Agricultural workers would take a parcel of pastry wrapped around a pork filling for their lunch, discarding the pastry before eating. Three famous local hunts — Quorn, Cottesmore and Belvior (which we all know is pronounce ‘beaver’) – made Melton the capital of fox hunting and visiting hunters discovered the local pies when they saw grooms and hunt servants eating them. By then the pastry had been made edible, and the pies filled with jelly to prevent them collapsing during the rough ride during the chase. Ye Olde Pork Pie Shoppe is run by butchers Dickinson and Morris, founded in 1851. It is the oldest bakery and last one to actually make their pies in Melton Mowbray. I was sorry not to have been able to watch one of their demos, but the photographs on the wall gave me a few hints on how to form the pastry round the dolly.
Back in Canada, with an idle couple of days ahead of me between other assignments and chores, I decide to tackle the production of a couple of pies. First, I head down to the St. Lawrence Market where Pat Gasparro, my favourite butcher at Brown Brothers, cuts me off the requisite amount of fatty pork shoulder and lean loin. The two different meats are essential to make the filling just right. Too much of one and it will be too fatty, of the other too dry. The Melton Mowbray recipe calls for fresh pork, not smoked, like ham. The resulting filling, when cooked, will be grey, like a roast pork, rather than pink. I ask him for some bones, to make my stock and jelly, and he sells me a big bag for a buck. I promise him a pie if it turns out well.
Step one is to make the stock and let it set into a jelly. This is an overnight process. The pastry also needs to rest in the fridge overnight. Then I make my pies, the pastry is like play dough and easy to handle. The thick disk is hand raised up the dolly and then carefully removed. This was a tricky part, but by the second pie I had the hang of it. Using a measuring scale, I weigh out the requisite amount of filling and roll it into a ball, then drop it into the casing. A lick of beaten egg helps the lid seal onto the sides. To make the pie authentic, I scallop the edge with my thumb and fingers. It looks good so far. Then they have to sit another night in the fridge. Finally, I bake them, allow them to cool, fill them with the stock and put them in the fridge to set, another day gone by. By the fourth day, we’re taste-testing them. My word, they’re really good. I might have cooked them a little long in a too hot oven, so the pastry is a little dry, but otherwise they’re delicious. We down the pies in no time at all. Pat will have to wait for his free sample until I make another batch.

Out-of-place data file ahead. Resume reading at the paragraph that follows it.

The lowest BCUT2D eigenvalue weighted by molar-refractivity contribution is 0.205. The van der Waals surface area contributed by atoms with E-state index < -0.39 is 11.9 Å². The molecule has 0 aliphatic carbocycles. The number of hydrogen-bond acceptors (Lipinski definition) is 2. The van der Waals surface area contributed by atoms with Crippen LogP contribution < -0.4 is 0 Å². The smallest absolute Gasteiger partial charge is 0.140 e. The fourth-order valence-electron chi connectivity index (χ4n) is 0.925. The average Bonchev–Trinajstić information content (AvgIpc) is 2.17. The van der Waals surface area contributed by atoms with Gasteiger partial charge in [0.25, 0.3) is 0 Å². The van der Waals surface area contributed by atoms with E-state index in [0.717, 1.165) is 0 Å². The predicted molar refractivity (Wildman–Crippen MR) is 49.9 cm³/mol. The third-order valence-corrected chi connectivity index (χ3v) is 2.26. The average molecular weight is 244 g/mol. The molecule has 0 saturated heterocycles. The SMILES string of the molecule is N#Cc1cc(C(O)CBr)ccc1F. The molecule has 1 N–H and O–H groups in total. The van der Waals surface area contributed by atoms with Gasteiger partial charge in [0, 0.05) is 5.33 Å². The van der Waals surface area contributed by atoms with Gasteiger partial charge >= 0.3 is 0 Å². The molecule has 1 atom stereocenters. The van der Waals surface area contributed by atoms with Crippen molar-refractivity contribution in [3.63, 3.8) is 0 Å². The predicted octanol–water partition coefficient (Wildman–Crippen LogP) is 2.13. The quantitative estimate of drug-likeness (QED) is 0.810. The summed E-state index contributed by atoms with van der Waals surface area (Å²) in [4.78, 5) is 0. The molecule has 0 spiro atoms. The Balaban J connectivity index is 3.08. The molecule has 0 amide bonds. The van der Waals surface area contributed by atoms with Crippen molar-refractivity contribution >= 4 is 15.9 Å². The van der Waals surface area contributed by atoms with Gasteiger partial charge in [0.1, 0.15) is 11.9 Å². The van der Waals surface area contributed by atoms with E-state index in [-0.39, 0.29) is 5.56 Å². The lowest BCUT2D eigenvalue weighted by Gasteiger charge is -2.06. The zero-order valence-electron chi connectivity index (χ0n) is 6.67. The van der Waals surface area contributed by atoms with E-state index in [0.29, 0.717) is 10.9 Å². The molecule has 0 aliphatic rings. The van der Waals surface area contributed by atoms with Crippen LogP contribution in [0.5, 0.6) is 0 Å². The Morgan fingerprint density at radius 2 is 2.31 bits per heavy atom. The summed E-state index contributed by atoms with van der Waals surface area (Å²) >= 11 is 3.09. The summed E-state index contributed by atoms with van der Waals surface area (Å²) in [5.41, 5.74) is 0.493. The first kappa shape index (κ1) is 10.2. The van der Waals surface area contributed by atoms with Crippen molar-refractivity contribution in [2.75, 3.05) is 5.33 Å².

PS: Since writing this article in the spring of 2014, I notice the newly renovated local Loblaws supermarket in Toronto is offering what they call Melton Mowbray Pork Pie. They’re locally made, claims the butcher, and I expect he doesn’t know he’s violating the naming rules. Oh well, we are in the colonies. The taste test does not go well. It’s a pork pie all right, but made with smoked pork, not in the genuine Melton Mowbray style at all. It could have made the summer of 2015 profound. Black mark to Loblaw.
MELTON MOWBRAY-STYLE PORK PIE
- 113 g cake and pastry flour (all purpose in US)
- pinch of salt
- 50 g lard
- 30 ml water
- beaten egg for glazing
- 110g pork shoulder chopped into 5cm pieces
- 110 g pork loin chopped into 5cm pieces
- salt and pepper
- 125 ml pork stock
Make the pastry
- Sift flour and salt together in a bowl, cut up 15 g lard into small pieces and rub in until the mixture is like sand.
- Gently heat the remaining lard and water together until boiling, then add to the flour and stir with a spoon until the mixture is cool enough to knead by hand.